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US Navy PACV (SK-5) in Vietnam
US Navy PACV (SK-5) in Vietnam
Class overview
Name: SR.N5 Warden class
Builders: British Hovercraft Corporation
Preceded by: SR.N4
General characteristics
Type: Hovercraft
Displacement: 17,500 lb (7.9 t) maximum
Length: 39 feet 5 inches (12.01 m)
Beam: 22 ft 9 in (6.93 m)
Height: 16 ft 9 in (skirt inflated)
Propulsion: 1 × 900 shp (671 kW) Rolls-Royce Gnome turbine engine for lift and propulsion
Speed: 70 knots (130 km/h; 81 mph)[1]
Range: 240 nm (3 hr 30 min) at 15,800 lb weight
Capacity: 6,600 lb load including crew and fuel
Troops: 16
Notes: from Flight[2]

The Saunders-Roe SR.N5 (or Warden class) was a medium-sized hovercraft which first flew in 1964. It was the first production-built hovercraft in the world. A later "stretched" variant of the SR.N5 was produced in greater numbers as the SR.N6.

14 SR.N5s were built, seven of them by Bell Aerosystems under licence in the United States as the Bell SK-5. Some of the SK-5 production became military Patrol Air Cushion Vehicle (PACV). At least two Bell SK-5s were used for civilian work.[3]

Design and development[edit]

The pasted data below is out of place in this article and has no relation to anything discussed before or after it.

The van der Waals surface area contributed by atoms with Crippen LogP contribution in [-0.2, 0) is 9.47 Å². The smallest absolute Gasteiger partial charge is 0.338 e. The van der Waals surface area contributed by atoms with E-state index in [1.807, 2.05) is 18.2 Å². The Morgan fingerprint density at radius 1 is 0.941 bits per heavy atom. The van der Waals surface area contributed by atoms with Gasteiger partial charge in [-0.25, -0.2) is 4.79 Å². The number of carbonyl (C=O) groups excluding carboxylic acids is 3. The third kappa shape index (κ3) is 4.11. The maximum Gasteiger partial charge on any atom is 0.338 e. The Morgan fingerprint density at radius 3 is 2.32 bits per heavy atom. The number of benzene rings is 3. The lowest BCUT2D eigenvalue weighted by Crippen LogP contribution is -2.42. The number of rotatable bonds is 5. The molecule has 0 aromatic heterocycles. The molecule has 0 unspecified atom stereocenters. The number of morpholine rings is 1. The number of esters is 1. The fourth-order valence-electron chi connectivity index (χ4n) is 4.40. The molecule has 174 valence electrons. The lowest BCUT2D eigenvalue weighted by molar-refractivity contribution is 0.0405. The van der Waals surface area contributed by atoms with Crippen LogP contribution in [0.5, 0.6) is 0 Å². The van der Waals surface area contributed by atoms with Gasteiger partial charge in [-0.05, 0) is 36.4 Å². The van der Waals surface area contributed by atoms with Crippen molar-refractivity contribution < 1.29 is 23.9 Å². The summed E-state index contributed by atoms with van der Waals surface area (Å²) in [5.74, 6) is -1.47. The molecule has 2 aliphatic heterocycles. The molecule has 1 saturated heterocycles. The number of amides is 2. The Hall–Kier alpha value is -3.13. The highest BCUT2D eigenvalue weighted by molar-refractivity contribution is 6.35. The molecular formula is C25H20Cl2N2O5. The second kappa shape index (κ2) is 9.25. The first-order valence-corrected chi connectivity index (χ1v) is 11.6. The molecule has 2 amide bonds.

The first SR.N5 (001) started sea trials in April 1964; as a result fin area was increased and a system for ducting plenum air to improve low speed handling.

Military service[edit]

Four SR.N5s entered service with the Interservice Hovercraft Trials Unit at RNAS Lee-on-Solent (HMS Daedalus) for trials and operational missions. Given the military aircraft serial numbers XT492, XT493, XT657 and XW246, these were deployed in the UK, Malaysia, Thailand, Aden, Libya and Belgium. Two were subsequently converted to SR.N6s.

Three Bell SK-5s saw service with the United States Navy and another three with the United States Army in Vietnam during the late 1960s.

The Sultanate of Brunei and the Canadian Coast Guard had one SR.N5 each.


  1. ^ with 6 inch clearance under skirt
  2. ^ 23 July 1965 p10
  3. ^ Flight 1965 ACV International Supplement